Comparing macro values in filters

In AxoSyslog you can compare macro values and templates as numerical and string values. String comparison is alphabetical: it determines if a string is alphabetically greater or equal to another string. For details on macros and templates, see Customize message format using macros and templates.

Use the following syntax to compare macro values or templates.

    filter <filter-id>
        {"<macro-or-template>" operator "<value-or-macro-or-template>"};

String and numerical comparison

AxoSyslog versions earlier than 4.0 used separate operators for string comparisons (for example, eq). In version 4.0 and later, you can simply use the mathematical symbols as operators (like ==, !=, >=), and AxoSyslog automatically determines how to compare the arguments from their type. The logic behind that is similar to JavaScript:

  • If both sides of the comparisons are strings, then the comparison is string.
  • If one of the arguments is numeric, then the comparison is numeric.
  • Literal numbers (numbers not enclosed in quotes) are numeric.
  • You can explicitly type-cast an argument into a number.

For example:

  • if ("${.apache.httpversion}" == 1.0)

    The right side of the == operator is 1.0, which is a floating point literal, so the comparison is numeric.

  • if (double("${.apache.httpversion}") == "1.0")

    The left side is explicitly type cast into double, the right side is string (because of the quotes), so the comparison is numeric.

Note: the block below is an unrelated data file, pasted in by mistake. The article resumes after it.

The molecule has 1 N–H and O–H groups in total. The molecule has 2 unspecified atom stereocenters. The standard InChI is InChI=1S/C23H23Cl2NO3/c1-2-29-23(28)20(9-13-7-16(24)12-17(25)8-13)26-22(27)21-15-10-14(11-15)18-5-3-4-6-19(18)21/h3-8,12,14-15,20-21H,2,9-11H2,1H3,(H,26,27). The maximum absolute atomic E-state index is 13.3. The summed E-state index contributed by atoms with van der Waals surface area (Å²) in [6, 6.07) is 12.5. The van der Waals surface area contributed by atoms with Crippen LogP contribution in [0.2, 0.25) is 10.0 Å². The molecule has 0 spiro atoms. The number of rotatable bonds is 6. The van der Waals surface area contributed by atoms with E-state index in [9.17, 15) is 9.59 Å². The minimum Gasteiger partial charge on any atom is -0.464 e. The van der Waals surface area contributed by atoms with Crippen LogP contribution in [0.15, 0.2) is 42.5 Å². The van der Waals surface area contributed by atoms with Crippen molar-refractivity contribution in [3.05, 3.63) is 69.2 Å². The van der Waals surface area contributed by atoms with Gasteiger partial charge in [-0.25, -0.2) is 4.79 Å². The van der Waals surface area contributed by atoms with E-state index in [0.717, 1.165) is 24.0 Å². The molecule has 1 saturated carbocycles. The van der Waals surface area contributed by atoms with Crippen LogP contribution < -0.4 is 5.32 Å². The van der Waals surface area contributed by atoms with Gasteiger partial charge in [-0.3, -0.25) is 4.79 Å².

• if ("${.apache.request}" == "/wp-admin/login.php")

    The left side is not type-cast, so it’s a string, the right side is a string, so the comparison is string.

Note: You can still use the old string operators if you want to, they are available for backwards compatibility.

Example: Comparing macro values in filters

The following expression selects log messages containing a PID (that is, ${PID} macro is not empty):

    filter f_pid {"${PID}" != ""};

The following expression selects log messages that do not contain a PID. Also, it uses a template as the left argument of the operator and compares the values as strings:

    filter f_pid {"${HOST}${PID}" == "${HOST}"};

The following example selects messages with priority level higher than 5.

    filter f_level {"${LEVEL_NUM}" > 5};

Make sure to:

  • Enclose macros and templates in double-quotes.
  • Use the $ character before macros.

Note that:

  • You can use type casting anywhere where you can use templates to apply a type to the result of the template expansion.
  • Using comparator operators can be equivalent to using filter functions, but is somewhat slower. For example, using "${HOST}" == "myhost" is equivalent to using host("myhost" type(string)).
  • You can use any macro in the expression, including user-defined macros from parsers and results of pattern database classifications.
  • The results of filter functions are boolean values, so they cannot be compared to other values.
  • You can use boolean operators to combine comparison expressions.

Comparison operators

The following numerical and string comparison operators are available.

Numerical or string operatorString operatorMeaning
!=neNot equal to
>gtGreater than
<ltLess than
>=geGreater than or equal
=<leLess than or equal
Last modified July 15, 2023: Type support in comparison operators (a03eefb)